SYSTEM ROBUSTNESS AND PERFORMANCE
Since its shipment in May 1990, Windows version 3.0 has proven to be aremarkably stable product. In fact, Microsoft implemented only oneupdate release (version 3.0a) to accommodate minor corrections. Likeany mature operating system, Windows works in cooperation with a vastnumber of hardware platforms, applications, and peripherals. With thecountless permutations of software and hardware, occasional conflictsare inevitable, and approximately 1 to 2 percent of the calls toMicrosoft Product Support Services about Windows 3.0 are regardingunrecoverable application errors (UAEs).
Through Microsoft's communication with Windows users and developers,Microsoft has gained a detailed understanding of how applicationsgenerate and handle errors. Most UAE questions pertaining to Windows3.0 have been resolved by helping users remove misbehaving TSRprograms, by answering questions on drivers or software, by removingunnecessary lines in CONFIG.SYS files, or by installing later versionsof the applications that are causing problems.
Reducing UAEs and enhancing system robustness were primary goals forthe designers of Windows 3.1. Microsoft's accumulated knowledge servesas the basis for the following design focal points:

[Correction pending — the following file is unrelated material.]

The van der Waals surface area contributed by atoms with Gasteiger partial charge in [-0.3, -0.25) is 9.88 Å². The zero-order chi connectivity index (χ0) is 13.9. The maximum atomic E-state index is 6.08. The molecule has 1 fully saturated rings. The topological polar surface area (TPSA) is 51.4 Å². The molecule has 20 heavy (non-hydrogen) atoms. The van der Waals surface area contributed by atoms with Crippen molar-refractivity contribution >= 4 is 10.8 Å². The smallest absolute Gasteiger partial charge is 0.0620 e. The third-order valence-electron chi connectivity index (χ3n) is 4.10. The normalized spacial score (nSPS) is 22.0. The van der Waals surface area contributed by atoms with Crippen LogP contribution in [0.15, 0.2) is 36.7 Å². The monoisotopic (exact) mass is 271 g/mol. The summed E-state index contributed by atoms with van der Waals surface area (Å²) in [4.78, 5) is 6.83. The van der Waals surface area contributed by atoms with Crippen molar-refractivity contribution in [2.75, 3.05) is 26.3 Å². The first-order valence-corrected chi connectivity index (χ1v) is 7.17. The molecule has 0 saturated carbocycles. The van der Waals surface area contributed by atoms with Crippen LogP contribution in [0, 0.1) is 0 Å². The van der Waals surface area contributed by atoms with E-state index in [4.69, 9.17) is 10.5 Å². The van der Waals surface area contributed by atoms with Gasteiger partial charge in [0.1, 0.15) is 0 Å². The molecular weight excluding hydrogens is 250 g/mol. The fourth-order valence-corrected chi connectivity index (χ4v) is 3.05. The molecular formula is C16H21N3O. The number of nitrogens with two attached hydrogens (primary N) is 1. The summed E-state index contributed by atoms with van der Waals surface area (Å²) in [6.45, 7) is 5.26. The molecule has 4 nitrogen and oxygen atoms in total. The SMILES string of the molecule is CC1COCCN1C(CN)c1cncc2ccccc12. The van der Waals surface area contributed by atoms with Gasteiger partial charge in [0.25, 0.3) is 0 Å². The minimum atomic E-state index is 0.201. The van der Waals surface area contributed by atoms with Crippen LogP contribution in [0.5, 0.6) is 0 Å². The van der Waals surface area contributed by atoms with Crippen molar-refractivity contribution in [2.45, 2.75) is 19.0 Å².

- Developing better diagnostics to pinpoint the cause of application errors
- Providing tools and information to help developers write error-free applications
- Protecting the system from application errors
- Graceful handling of application errors if they do occur (so the application causing the error doesn't stop the system)
The following are several examples of how these design goals areimplemented in the Windows operating system version 3.1.
Error Diagnostics and Reporting
If an application generates an error running with Windows 3.1, youwill receive an error dialog box with specific information about thetype of error that occurred and which application generated the error.(The Windows 3.0 dialog box simply says
This allows problems to be traced and corrected much morequickly than before.)
Additionally, Windows 3.1 ships with a diagnostic tool called Dr.Watson that logs information about an application error, should oneoccur. This logged data provides feedback on the error that can beused by a support technician to determine the solution to the errorand help developers solve the application error.
Windows 3.1 includes a number of improvements designed to handleapplication errors more effectively.
One of these improvements is the use of parameter validation--the sametype of parameter validation that developers use also works in theretail version of Windows 3.1. This validation monitors applicationcalls to ensure that applications do not violate system integrity.